Checklist: Representative Questions That Can Help You Spot Unprofitable Lateral Candidates
by Joel A. Rose
At the request of many subscribers, the following presents a series of representative questions which may be used to help you spot unprofitable or less than profitable lateral candidates:
1. What are the lateral's patterns of billings and collections?
- Historical trends over the last three to five years are especially important. For litigators without frequently sued institutional clients, a longer period may be more appropriate. For each year, the lateral should set forth the following:
- The total amount of fees billed and collected,
- The amount of fees billed and collected by area of practice,
- The amount of fees collected by type of billing arrangements, i.e., hourly billing, contingent, fixed fee, retainer, combination , etc.
- Billing rates, if rates vary based upon the type deal or case.
- Number of billable hours, fee producing hours (on contingency matters) and non-billable hours.
- Realization rates, i.e., the percentage of fees billed that were actually collected; the percentage of total billable hours recorded to those that were actually billed, etc.
- The average lag time in billing. The average amount of time from when time is recorded and bills are , i.e., aging of unbilled time.
- The average lag time in collecting bills. The average amount of time it takes to collect bills, i.e., aging of accounts receivable.
2. What are the Lateral Candidate’s Billing and Working Relationships With Their Clients?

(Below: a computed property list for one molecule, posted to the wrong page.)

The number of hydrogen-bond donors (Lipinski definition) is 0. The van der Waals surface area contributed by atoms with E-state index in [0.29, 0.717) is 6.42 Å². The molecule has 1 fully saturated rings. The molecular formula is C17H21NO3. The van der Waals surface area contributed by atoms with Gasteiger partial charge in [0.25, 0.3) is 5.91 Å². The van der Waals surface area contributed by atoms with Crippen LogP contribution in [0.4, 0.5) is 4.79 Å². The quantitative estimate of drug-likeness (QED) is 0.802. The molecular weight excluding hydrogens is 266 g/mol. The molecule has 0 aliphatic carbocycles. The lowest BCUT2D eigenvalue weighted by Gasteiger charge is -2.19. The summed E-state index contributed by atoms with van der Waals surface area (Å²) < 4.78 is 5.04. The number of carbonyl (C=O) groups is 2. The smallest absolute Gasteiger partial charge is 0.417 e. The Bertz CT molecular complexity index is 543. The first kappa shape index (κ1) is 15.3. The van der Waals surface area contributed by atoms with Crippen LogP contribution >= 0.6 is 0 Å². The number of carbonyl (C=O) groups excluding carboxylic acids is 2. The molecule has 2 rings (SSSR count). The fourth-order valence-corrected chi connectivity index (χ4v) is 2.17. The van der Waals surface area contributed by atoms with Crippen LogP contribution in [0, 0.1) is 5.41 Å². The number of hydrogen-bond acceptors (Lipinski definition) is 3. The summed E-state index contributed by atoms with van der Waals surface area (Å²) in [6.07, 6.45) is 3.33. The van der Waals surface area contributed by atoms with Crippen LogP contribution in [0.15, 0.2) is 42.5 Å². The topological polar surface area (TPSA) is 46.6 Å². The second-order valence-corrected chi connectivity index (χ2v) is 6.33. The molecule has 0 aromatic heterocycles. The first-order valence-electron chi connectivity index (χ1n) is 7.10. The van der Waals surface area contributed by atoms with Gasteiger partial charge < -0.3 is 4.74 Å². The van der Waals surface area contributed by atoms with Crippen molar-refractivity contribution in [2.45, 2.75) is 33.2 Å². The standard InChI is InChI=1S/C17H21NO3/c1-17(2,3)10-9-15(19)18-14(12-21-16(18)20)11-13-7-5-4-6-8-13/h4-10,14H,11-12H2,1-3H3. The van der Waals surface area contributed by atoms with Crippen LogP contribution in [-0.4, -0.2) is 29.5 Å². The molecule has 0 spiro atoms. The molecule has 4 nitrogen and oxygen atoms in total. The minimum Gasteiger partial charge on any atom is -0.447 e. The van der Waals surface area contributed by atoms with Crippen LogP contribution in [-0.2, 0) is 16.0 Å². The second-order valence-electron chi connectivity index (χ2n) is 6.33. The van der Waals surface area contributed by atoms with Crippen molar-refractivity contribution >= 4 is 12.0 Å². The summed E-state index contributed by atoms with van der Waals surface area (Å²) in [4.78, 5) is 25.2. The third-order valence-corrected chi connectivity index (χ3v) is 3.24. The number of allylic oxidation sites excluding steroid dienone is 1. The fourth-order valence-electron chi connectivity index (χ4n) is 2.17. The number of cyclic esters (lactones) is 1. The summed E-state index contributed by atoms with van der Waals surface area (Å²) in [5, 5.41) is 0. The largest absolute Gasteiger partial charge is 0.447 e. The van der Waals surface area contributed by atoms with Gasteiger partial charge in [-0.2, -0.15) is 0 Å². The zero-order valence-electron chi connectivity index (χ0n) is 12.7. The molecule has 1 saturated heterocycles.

- Lateral candidates should identify their current clients for which they are the originating partner, billing partner, responsible partner for performing the work and/or have some other significant responsibility.
- The extent to which the working relationship between the lateral candidate and their clients will be of a continuing nature.
- As to each client, for the past three years, the following questions should be asked:
- What types of work were performed for the lateral's key clients, i.e., continuing, a one-time deal?
- What were the annual fees billed?
- What was the realization rate?
- What were the write-ups, write-downs and write-offs of unbilled time? Accounts Receivables? Expenses advanced?
- How quickly after receipt of bills do the lateral's key clients pay their bills?
- To what extent should your firm require confirmation through personal financial records, i.e., check stubs.
3. To what extent might current billings or types of work increase?
- As the result of the lateral joining the firm, will the source of future referrals continue or dry up?
- To what extent might there be conflicts of client and/or business interests?
- How did the client come to seek the lateral hire?
- How will the lateral's "profitability" translate to the new firm?
- Will the cost of the lateral's practice at our firm be higher, about the same or lower than at his or her present firm?
4. Might a representative of the meet with key clients of the lateral candidate?
- With regard to institutional and other corporate clients, who is the decision maker responsible for engaging the lateral's services?
- What is the decision maker's position in the client company?
- How secure is the decision maker in his or her position within the company?
5. How profitable is the lateral candidate's practice?
- What does it cost to produce the lateral candidate's revenue?
- How labor intensive is the lateral's practice? Can the lateral's practice be more or better systemized using technology, associates, paralegal personnel, management practices or combination?
- How many partners, associates, paralegals and administrative support personnel are required to service the lateral candidate's clients?
- For each support lawyer, approximately what percentage of his or her time is spent on such matters?
- What are these lawyers' experience levels? Billing rates? Approximate compensation and areas of expertise?
- Which of the support personnel are absolutely essential to the smooth transition and continuation?
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